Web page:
Background: Mobile phone apps using photoplethysmography (PPG) technology through their built-in camera are becoming an attractive alternative for atrial fibrillation (AF) screening because of their low cost, convenience, and broad accessibility. However, some important questions concerning their diagnostic accuracy remain to be answered.
Objective: This study tested the diagnostic accuracy of the FibriCheck AF algorithm for the detection of AF on the basis of mobile phone PPG and single-lead electrocardiography (ECG) signals.
Methods: A convenience sample of patients aged 65 years and above, with or without a known history of AF, was recruited from 17 primary care facilities. Patients with an active pacemaker rhythm were excluded. A PPG signal was obtained with the rear camera of an iPhone 5S. Simultaneously, a single‑lead ECG was registered using a dermal patch with a wireless connection to the same mobile phone. PPG and single-lead ECG signals were analyzed using the FibriCheck AF algorithm. At the same time, a 12‑lead ECG was obtained and interpreted offline by independent cardiologists to determine the presence of AF.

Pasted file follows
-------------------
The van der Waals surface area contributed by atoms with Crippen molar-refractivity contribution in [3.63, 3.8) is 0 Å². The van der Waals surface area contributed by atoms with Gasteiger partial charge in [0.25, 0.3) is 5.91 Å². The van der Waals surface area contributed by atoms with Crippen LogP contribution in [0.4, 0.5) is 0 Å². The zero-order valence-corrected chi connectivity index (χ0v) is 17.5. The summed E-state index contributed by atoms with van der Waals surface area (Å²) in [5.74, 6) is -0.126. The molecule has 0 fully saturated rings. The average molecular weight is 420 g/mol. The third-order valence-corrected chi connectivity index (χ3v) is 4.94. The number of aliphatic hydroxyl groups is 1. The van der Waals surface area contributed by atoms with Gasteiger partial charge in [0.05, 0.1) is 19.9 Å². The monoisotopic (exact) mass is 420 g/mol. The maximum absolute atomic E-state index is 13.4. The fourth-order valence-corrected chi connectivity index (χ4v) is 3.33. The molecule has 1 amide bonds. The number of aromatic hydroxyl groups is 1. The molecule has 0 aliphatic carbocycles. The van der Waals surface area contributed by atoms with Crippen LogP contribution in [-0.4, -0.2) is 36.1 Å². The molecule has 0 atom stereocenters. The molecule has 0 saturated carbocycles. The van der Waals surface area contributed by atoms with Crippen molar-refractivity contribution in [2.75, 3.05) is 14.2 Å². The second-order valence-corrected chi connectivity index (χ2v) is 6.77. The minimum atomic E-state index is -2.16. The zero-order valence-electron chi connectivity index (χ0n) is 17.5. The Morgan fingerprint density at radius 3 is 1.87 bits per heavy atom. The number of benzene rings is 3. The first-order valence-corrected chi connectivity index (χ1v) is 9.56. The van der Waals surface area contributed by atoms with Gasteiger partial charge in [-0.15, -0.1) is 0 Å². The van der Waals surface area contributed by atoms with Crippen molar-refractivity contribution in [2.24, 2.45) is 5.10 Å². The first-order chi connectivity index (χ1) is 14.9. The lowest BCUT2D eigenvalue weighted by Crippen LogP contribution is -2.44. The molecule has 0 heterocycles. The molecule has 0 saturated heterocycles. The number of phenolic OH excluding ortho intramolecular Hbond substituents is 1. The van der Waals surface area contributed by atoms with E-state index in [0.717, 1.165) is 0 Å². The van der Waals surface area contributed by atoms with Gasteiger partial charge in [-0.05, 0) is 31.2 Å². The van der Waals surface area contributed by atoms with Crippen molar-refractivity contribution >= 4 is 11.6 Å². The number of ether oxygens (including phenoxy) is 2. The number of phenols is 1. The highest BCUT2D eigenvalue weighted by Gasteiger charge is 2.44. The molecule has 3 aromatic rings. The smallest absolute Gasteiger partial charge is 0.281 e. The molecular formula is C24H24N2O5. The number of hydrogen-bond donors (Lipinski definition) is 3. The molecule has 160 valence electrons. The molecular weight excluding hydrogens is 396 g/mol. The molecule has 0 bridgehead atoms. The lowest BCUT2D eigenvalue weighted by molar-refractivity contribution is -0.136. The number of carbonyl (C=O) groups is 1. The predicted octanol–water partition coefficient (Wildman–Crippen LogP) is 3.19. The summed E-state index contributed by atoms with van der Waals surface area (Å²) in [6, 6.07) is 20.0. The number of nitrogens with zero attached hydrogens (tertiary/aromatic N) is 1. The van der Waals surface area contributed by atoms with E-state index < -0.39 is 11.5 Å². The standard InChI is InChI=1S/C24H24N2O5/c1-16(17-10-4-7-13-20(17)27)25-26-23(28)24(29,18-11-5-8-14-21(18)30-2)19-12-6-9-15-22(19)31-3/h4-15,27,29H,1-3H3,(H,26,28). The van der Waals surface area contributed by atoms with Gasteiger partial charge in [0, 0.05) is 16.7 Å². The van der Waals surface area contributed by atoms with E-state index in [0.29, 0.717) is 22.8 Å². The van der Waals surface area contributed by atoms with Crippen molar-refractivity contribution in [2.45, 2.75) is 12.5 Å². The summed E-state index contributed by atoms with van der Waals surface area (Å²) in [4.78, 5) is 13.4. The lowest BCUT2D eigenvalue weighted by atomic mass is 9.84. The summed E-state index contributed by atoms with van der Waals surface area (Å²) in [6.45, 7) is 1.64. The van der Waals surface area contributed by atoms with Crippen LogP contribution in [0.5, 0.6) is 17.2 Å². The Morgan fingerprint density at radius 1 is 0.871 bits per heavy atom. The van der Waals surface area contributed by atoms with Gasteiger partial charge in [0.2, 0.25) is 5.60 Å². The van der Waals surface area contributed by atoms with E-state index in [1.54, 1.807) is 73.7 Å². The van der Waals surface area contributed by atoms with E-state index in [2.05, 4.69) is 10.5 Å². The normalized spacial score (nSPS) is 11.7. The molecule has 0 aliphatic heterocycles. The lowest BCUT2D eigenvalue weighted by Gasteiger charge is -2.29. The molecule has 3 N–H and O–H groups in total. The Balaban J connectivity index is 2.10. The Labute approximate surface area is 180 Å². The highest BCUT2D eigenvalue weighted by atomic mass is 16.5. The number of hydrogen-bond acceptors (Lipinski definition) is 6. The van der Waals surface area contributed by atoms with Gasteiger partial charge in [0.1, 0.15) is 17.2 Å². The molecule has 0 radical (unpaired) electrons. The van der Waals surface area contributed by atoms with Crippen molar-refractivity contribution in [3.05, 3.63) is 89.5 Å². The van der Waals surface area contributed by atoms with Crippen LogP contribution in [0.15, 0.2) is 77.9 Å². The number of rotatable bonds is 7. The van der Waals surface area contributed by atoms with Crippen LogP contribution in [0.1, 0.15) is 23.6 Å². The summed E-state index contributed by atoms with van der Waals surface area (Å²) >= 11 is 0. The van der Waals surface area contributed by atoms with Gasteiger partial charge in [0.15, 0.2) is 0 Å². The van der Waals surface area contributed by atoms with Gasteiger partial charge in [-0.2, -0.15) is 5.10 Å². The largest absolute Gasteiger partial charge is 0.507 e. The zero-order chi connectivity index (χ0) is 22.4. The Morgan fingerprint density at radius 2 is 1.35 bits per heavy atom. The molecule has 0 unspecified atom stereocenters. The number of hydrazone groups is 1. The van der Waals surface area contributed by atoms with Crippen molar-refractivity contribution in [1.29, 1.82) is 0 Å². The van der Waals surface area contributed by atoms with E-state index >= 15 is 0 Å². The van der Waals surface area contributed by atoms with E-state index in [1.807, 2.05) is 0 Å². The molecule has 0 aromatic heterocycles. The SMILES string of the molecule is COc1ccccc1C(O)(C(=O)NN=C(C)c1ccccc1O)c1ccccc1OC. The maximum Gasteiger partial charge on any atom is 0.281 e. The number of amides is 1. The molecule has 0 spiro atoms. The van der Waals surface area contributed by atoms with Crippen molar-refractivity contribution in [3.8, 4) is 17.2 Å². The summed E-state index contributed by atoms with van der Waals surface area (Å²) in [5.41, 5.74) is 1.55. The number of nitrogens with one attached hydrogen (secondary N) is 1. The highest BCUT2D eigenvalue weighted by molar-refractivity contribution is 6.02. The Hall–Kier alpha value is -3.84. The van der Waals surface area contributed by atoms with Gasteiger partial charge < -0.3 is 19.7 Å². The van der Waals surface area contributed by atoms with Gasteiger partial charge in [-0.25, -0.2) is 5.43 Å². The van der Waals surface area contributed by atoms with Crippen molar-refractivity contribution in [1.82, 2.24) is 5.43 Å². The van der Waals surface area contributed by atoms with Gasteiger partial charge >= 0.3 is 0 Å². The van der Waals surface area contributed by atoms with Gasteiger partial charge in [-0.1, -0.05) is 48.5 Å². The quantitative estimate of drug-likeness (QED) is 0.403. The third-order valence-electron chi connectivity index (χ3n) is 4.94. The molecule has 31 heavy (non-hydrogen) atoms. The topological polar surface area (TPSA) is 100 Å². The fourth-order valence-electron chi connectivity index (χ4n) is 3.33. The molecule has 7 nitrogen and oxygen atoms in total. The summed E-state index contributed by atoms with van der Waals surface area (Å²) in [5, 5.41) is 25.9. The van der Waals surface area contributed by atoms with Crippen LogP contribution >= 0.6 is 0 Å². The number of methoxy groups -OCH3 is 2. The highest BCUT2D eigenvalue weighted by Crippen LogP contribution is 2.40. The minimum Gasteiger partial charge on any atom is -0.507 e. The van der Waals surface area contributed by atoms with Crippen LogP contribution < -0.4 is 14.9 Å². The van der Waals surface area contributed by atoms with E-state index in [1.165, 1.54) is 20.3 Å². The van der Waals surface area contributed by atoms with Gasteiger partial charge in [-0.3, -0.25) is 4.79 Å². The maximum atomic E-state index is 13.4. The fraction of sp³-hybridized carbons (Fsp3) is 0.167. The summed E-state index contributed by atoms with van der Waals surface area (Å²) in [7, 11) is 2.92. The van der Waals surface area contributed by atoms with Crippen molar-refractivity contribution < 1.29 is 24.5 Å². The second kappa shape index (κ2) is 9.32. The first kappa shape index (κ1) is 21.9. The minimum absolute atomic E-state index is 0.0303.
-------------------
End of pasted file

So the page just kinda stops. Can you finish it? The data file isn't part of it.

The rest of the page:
Results: A total of 45.7% (102/223) subjects were having AF. PPG signal quality was sufficient for analysis in 93% and single‑lead ECG quality was sufficient in 94% of the participants. After removing insufficient quality measurements, the sensitivity and specificity were 96% (95% CI 89%-99%) and 97% (95% CI 91%-99%) for the PPG signal versus 95% (95% CI 88%-98%) and 97% (95% CI 91%-99%) for the single‑lead ECG, respectively. False-positive results were mainly because of premature ectopic beats. PPG and single‑lead ECG techniques yielded adequate signal quality in 196 subjects and a similar diagnosis in 98.0% (192/196) subjects.
Conclusions: The FibriCheck AF algorithm can accurately detect AF on the basis of mobile phone PPG and single-lead ECG signals in a primary care convenience sample.
Keywords: algorithm; atrial fibrillation; electrocardiography; mobile phone; photoplethysmography.
©Tine Proesmans, Christophe Mortelmans, Ruth Van Haelst, Frederik Verbrugge, Pieter Vandervoort, Bert Vaes. Originally published in JMIR Mhealth and Uhealth (http://mhealth.jmir.org), 27.03.2019.